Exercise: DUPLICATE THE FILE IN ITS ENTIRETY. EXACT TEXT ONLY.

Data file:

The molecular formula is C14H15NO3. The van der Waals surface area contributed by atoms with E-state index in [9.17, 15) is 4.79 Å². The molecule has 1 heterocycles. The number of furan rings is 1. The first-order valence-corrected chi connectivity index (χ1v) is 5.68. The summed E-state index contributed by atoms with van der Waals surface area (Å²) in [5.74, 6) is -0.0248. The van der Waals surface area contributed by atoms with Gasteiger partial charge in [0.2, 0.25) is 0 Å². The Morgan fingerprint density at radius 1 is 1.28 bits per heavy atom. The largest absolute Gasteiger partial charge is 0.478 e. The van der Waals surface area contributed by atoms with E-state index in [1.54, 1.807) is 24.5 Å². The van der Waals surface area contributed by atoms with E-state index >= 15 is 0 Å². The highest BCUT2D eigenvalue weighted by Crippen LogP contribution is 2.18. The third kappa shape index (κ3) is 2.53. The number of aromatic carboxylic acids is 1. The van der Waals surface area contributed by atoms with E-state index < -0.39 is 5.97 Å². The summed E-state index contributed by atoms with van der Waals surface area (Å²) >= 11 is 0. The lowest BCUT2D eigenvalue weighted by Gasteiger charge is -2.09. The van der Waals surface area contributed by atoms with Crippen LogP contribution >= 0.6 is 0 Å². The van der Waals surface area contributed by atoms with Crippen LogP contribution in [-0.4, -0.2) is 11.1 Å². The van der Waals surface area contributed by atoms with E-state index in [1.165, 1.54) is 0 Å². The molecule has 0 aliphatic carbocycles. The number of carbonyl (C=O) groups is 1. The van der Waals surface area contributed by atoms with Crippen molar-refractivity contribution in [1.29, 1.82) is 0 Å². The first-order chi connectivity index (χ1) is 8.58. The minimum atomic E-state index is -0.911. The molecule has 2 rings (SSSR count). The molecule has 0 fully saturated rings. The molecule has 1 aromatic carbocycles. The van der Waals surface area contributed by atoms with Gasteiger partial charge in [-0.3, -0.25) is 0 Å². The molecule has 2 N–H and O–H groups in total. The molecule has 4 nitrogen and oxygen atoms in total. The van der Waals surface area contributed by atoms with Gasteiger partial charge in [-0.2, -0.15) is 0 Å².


The molecular formula is C14H15NO3. The van der Waals surface area contributed by atoms with E-state index in [9.17, 15) is 4.79 Å². The molecule has 1 heterocycles. The number of furan rings is 1. The first-order valence-corrected chi connectivity index (χ1v) is 5.68. The summed E-state index contributed by atoms with van der Waals surface area (Å²) in [5.74, 6) is -0.0248. The van der Waals surface area contributed by atoms with Gasteiger partial charge in [0.2, 0.25) is 0 Å². The Morgan fingerprint density at radius 1 is 1.28 bits per heavy atom. The largest absolute Gasteiger partial charge is 0.478 e. The van der Waals surface area contributed by atoms with E-state index in [1.54, 1.807) is 24.5 Å². The van der Waals surface area contributed by atoms with E-state index >= 15 is 0 Å². The highest BCUT2D eigenvalue weighted by Crippen LogP contribution is 2.18. The third kappa shape index (κ3) is 2.53. The number of aromatic carboxylic acids is 1. The van der Waals surface area contributed by atoms with E-state index < -0.39 is 5.97 Å². The summed E-state index contributed by atoms with van der Waals surface area (Å²) >= 11 is 0. The lowest BCUT2D eigenvalue weighted by Gasteiger charge is -2.09. The van der Waals surface area contributed by atoms with Crippen LogP contribution >= 0.6 is 0 Å². The van der Waals surface area contributed by atoms with Crippen LogP contribution in [-0.4, -0.2) is 11.1 Å². The van der Waals surface area contributed by atoms with E-state index in [1.165, 1.54) is 0 Å². The molecule has 0 aliphatic carbocycles. The number of carbonyl (C=O) groups is 1. The van der Waals surface area contributed by atoms with Crippen molar-refractivity contribution in [1.29, 1.82) is 0 Å². The first-order chi connectivity index (χ1) is 8.58. The minimum atomic E-state index is -0.911. The molecule has 2 rings (SSSR count). The molecule has 0 fully saturated rings. The molecule has 1 aromatic carbocycles. The van der Waals surface area contributed by atoms with Gasteiger partial charge in [-0.3, -0.25) is 0 Å². The molecule has 2 N–H and O–H groups in total. The molecule has 4 nitrogen and oxygen atoms in total. The van der Waals surface area contributed by atoms with Gasteiger partial charge in [-0.2, -0.15) is 0 Å².